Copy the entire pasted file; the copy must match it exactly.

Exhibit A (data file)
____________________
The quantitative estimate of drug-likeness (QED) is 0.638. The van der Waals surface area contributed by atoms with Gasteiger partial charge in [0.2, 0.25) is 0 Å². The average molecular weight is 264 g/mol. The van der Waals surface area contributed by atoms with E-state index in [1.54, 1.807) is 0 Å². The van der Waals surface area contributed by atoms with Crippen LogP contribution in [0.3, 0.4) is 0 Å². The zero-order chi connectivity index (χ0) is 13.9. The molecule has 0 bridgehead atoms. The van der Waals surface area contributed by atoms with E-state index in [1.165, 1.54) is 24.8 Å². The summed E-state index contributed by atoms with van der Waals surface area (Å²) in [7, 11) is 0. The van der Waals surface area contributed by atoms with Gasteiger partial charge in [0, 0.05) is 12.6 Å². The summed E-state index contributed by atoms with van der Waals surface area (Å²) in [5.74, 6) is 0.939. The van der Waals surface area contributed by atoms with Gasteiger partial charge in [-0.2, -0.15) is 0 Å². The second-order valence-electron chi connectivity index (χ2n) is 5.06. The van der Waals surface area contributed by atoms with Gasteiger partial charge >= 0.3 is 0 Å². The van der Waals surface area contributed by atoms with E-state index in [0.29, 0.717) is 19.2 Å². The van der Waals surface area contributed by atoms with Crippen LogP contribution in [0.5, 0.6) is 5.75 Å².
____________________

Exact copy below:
The quantitative estimate of drug-likeness (QED) is 0.638. The van der Waals surface area contributed by atoms with Gasteiger partial charge in [0.2, 0.25) is 0 Å². The average molecular weight is 264 g/mol. The van der Waals surface area contributed by atoms with E-state index in [1.54, 1.807) is 0 Å². The van der Waals surface area contributed by atoms with Crippen LogP contribution in [0.3, 0.4) is 0 Å². The zero-order chi connectivity index (χ0) is 13.9. The molecule has 0 bridgehead atoms. The van der Waals surface area contributed by atoms with E-state index in [1.165, 1.54) is 24.8 Å². The summed E-state index contributed by atoms with van der Waals surface area (Å²) in [7, 11) is 0. The van der Waals surface area contributed by atoms with Gasteiger partial charge in [0, 0.05) is 12.6 Å². The summed E-state index contributed by atoms with van der Waals surface area (Å²) in [5.74, 6) is 0.939. The van der Waals surface area contributed by atoms with Gasteiger partial charge in [-0.2, -0.15) is 0 Å². The second-order valence-electron chi connectivity index (χ2n) is 5.06. The van der Waals surface area contributed by atoms with Gasteiger partial charge >= 0.3 is 0 Å². The van der Waals surface area contributed by atoms with E-state index in [0.29, 0.717) is 19.2 Å². The van der Waals surface area contributed by atoms with Crippen LogP contribution in [0.5, 0.6) is 5.75 Å².